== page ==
You don't cross a street or clearing potentially in view of the enemy one after the other, single file. All sprint at the same time togeather. This way the enemy doesn't get allert by the first guy, can aim and pick of one of the last guys. Which is exactly what happened.

IMHO in this case the weapon of choice would have been a machine gun.

The trench clearing is more or less exactly how that is done. With the exception of the attackers not being agressive enough. More rifle fire for supression and hand grenades while the rifles shoot. Once the grenades go off advance to the next bend. They are way to static. They are even lucky because the one guy killed at the end threw one grenade back and allmost put it in the right spot. Also the defenders are not communicating and coordinating well. Would they have not left the guy alone they could have pushed them back out with a few grenades.

19/6/22

Chinese drum magazine seems to offer a more practical form factor for a grenade launcher

35mm grenade

19/6/22

Schnuersi,

Math is a funny thing and I'm glad you brought it up...

What happens if you use the wrong formula to solve for a given problem?

Let's say you try to calculate the area of a rectangle while using the formula to calculate the area of a square for instance. Are you going to get the right answer once you do the math?

Of course you won't right?

But you applied the formula exactly the way the formula is supposed to work so how could you get a wrong, or maybe even misleading for instance answer, answer if you applied the formula correctly but used the wrong formula?!

I agree with you that the best guess casualty radius for 25mm, 30mm, 35mm, or even 40x46 MV doesn't look All that impressive compared to let's say a 60mm mortar or an airburst charlie G round.

Where I disagree strenuously with you is that the casualty radius is the Important number here. (Especially since even the worst case 25mm radius is actually more than sufficient IF you're actually doing the right math!)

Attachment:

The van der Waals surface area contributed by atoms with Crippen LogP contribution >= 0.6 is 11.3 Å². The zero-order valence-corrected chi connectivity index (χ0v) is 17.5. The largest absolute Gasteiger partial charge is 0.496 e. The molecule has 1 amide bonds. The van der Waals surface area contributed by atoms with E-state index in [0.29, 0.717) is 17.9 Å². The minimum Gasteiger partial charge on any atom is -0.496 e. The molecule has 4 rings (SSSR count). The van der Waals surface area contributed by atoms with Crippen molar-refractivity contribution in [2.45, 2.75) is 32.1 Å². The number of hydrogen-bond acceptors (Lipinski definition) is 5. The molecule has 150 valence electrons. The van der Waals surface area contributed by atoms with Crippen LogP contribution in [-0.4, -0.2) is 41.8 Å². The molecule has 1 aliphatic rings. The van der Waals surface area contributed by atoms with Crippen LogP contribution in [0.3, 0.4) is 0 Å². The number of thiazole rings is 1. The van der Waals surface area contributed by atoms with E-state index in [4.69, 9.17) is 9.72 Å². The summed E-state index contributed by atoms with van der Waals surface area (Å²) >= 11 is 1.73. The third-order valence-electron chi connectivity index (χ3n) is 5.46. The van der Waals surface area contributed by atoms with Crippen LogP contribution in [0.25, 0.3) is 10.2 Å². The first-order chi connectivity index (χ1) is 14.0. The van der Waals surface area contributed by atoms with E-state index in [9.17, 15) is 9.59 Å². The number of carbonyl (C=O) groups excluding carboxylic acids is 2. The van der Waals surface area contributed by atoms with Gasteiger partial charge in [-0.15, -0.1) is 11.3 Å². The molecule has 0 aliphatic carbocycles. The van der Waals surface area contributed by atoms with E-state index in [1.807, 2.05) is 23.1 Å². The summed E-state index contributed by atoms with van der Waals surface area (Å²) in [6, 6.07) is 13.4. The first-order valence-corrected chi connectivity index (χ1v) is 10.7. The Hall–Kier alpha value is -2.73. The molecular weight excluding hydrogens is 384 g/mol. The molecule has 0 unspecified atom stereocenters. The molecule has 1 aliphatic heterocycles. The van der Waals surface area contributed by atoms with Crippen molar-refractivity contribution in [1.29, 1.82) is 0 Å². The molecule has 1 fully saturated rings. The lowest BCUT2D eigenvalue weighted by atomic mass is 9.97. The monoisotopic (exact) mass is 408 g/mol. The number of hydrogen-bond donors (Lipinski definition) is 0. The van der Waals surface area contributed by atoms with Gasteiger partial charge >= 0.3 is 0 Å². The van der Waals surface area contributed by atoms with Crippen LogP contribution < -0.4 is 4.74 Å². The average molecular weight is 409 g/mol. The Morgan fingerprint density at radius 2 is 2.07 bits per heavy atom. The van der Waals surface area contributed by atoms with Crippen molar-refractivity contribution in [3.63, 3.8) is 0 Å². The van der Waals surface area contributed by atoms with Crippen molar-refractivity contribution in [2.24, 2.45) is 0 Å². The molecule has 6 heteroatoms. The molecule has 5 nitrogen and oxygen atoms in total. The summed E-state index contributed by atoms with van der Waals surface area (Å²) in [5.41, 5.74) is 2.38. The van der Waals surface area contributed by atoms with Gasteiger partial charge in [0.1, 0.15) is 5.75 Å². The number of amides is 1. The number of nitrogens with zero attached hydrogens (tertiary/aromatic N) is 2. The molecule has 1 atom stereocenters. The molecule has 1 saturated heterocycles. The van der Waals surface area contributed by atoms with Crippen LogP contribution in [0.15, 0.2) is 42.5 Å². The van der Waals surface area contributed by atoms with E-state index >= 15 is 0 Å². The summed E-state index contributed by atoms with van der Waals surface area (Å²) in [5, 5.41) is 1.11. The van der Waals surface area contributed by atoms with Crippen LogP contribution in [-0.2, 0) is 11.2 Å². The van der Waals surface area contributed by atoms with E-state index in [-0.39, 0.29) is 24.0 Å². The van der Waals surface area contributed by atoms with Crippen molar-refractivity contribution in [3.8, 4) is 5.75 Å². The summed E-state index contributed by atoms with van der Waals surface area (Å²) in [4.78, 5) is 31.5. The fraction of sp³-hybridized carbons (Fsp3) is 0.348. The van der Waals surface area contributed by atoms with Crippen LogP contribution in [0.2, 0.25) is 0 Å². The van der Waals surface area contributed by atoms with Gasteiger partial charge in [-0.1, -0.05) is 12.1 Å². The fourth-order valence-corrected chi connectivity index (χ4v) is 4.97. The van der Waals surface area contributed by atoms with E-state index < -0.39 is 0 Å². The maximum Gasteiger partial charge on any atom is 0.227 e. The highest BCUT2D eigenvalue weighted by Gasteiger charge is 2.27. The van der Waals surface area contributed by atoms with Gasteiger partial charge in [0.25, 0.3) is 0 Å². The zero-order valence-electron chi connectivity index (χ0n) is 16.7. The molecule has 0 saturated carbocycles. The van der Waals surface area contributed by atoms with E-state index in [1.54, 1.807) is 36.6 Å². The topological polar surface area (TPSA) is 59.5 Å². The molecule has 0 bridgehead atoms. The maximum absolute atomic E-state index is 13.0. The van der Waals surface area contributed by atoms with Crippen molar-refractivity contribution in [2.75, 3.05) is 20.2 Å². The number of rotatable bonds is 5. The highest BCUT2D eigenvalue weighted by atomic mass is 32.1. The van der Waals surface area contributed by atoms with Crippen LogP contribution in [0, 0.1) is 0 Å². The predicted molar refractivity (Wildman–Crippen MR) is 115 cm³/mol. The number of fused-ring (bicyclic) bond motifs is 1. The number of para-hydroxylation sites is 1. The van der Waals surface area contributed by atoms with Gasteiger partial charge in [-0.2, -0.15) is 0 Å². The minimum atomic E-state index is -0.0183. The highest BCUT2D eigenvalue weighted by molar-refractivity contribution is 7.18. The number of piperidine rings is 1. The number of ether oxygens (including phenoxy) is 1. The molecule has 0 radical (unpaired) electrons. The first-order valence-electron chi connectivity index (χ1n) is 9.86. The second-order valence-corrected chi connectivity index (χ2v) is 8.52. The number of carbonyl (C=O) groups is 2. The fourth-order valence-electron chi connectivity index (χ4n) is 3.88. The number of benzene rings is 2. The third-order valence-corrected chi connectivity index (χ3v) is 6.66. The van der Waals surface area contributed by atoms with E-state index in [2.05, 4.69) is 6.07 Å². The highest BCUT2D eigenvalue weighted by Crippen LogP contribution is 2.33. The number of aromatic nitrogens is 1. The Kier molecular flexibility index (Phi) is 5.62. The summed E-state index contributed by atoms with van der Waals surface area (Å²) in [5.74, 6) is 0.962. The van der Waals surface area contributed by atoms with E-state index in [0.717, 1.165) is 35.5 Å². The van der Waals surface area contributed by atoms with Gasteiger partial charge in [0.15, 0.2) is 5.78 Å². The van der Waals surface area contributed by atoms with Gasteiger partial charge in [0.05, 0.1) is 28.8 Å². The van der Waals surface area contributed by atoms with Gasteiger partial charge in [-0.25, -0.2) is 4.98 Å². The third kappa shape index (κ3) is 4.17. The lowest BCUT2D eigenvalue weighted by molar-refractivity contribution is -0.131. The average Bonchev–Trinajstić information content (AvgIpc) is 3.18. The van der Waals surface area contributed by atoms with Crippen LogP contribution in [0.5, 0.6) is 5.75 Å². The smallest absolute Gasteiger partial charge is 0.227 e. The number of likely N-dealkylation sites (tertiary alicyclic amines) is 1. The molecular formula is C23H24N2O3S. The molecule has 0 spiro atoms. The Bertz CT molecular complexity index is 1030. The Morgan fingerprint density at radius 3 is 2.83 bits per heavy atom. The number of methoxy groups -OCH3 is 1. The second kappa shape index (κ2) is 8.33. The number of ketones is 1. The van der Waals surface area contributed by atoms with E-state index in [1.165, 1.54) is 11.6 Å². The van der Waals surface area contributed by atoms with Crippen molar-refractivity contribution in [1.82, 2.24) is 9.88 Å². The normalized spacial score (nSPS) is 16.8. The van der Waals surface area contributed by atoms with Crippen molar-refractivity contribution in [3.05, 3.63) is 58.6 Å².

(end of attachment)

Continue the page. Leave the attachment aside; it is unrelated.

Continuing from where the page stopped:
The key here is doing the right math.

So what's the right math in this case?

The right math in this case looks something like this.

1. In an active fire fight at medium range how many seconds can someone expose themselves to take an aimed shot before their likelihood of getting hit goes parabolic?

2. What is the average windage and ranging error for a soldier under stress with standard issue optics and weapons when given the answer from number 1 minus 1 seconds of time to line up a shot?

3. What is the ranging and windage error with something like SSW or xm29 with the same number of seconds from 2, and does that put a shot within a close enough distance to a national target to be within your system's casualty radius?

4. If you can use offboard cuing can you speed 3 up to a point where it's possible to get off 2 shots in the time from #2?

I could add several more variables and calculation factors to my version of "the right equation" but I think I have at least somewhat illustrated my point here.

Yes the casualty radii aren't super impressive on paper in and of themselves but I believe if you factor in the other relevant factors and variables you do actually have a fairly solid mathematical case for employment of things of this nature.

Are there going to be situations where a squad with one guy carrying something like this will perform objectively worse than a pure KE direct fire squad?

Absolutely

Can you adjust your squad's tactics and TTP's to make those instances rare enough that they're actually better off with things like SSW/XM29 than a pure KE direct fire squad?

I believe that the answer as of today is a resounding yes.

More importantly with the direction infantry combat and equipment is going, I believe that this will actually make an approach like this more and more potent.

I could be wrong though, I am entirely open to the idea that it's me doing the math wrong. I think I have brought up things that are definitely worth thinking about and discussing further though.